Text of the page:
AS PROFESSIONALS, WE ALL KNOW THAT WE CAN'T TAKE physical development and treat it as unconnected events strung together. For example, take this issue's topic: agility and balance. Think about how closely related agility is to strength (February's topic): The stronger and more under control one's muscles are, the more agile one is. So, too, with balance and coordination. They aren't distinct from one another, but rather interrelated. The more a child can coordinate his movements, the easier it is to "balance."
Defining Agility and Balance
Agility simply means the speed with which a child performs a movement. We speak of agility and nimbleness together (remember Jack and the candle). Balance means poising or standing still on a point or a small base. In other words, when a child is standing still on her tiptoes, she is balanced. Of course, in order to balance, she must have the strength to get up on her toes and the coordination to remain there in order to be balanced for any length of time.
As we think about activities which promote agility and balance as being interrelated, remember, too, that music and movement are interrelated: Music can be a great asset in your activities. Children can practice moving slowly and ponderously to slow music, using their balancing skills in a different way. Having children move on tiptoes to music with a faster tempo challenges agility and balance in still other ways.
Infants: Head Games
Rapid head turning to follow an object takes time and practice. Start by holding a black and white high-contrast design or toy so the infant can see it. When you are sure the infant is looking at the object or design, move it slowly from Baby's right to left and back again. With older infants (six to eight months) who can sit in a high chair, hang a moving crib toy within reach so they can both track the movement and reach with their hands. Remember, things that move too quickly for the eye to follow are going to be too fast for the hand to grab. Begin working on balance with older infants as you pull them to a standing position and hold them at the waist. You're helping them begin to feel the movements necessary to balance their bodies.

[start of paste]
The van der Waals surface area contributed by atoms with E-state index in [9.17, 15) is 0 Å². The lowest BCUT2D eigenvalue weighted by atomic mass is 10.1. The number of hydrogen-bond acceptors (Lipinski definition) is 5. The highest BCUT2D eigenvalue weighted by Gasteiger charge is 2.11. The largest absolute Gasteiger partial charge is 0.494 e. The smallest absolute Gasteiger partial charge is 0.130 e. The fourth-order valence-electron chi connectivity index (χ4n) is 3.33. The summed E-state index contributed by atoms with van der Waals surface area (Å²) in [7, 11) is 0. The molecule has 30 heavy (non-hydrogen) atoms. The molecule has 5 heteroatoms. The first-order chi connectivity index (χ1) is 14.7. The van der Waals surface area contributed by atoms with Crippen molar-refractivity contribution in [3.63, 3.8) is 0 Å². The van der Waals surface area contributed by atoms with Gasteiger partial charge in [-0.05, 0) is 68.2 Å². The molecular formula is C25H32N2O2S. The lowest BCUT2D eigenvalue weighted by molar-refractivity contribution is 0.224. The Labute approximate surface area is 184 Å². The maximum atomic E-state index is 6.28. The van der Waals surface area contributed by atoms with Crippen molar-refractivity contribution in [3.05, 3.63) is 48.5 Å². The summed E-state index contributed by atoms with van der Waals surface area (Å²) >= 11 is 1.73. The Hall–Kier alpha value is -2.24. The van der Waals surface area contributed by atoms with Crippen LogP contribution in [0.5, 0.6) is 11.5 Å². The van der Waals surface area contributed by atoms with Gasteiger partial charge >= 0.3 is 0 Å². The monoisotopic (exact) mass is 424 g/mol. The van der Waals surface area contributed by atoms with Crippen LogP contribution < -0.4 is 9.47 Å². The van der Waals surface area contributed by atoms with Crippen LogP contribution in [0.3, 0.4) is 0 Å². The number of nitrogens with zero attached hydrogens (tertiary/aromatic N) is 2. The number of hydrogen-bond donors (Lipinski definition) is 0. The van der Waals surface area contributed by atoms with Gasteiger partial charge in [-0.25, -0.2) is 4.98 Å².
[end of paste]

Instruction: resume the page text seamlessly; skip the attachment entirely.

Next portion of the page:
Toddlers: Snake Walking
Use a 20-30 foot length of 1/2-inch rope laid out in a zigzag pattern on a stable walking surface (floor or level ground). Get children to walk along "the snake" as fast as they can without stepping on or over the snake. The faster (more agile) and more controlled their movements are, the better they'll be able to balance and avoid stepping on or over the rope. Since toddlers are great at mimicking-everything from facial expressions to sounds and movementsperform exaggerated movements such as giant steps or "heavy" walking and encourage toddlers to follow you.
Preschoolers: Dances With Scarves
Scarves can be a great too] for promoting agility and balance among preschoolers. Give each child a scarf and have the children toss the scarves as high into the air as they can and then run under the scarves and catch them. Because scarves flutter and fall in an erratic manner, this prevents opportunities for children to be agile and use balance skills as they twist, turn, and stop to catch the scarves. For added challenge, have children try to catch the scarves while hopping or skipping. Have children throw their scarves up with one hand and catch them in the other.
Kindergartners: Dodge Ball With a Twist
Enjoy the challenge of dodge ball as a way to develop agility and balance. For a twist on the traditional version, try "medic" dodge ball. Divide your class into two even groups and place a rope on the ground between them. Designate a "medic" on each team and identify the medic with a scarf tied around his arm. Give each child a utility ball. The object is to hit the medic without getting hit and without crossing the rope. If a child gets hit, the medic can touch him and restore the child to action. If the medic gets hit, the game is over. Children are using a variety of skills in this game: strength (to throw the ball) and agility and balance (to avoid getting hit).
Jack be nimble, Jill be agile, both be balanced and neither be fragile. Remember: The more opportunities children have to use their bodies and practice their skills in the context of playful activities, the more strength, agility, balance, and coordination they'll develop.
Special thanks to Madely Russ for her assistance with this article-the scarf activities in particular.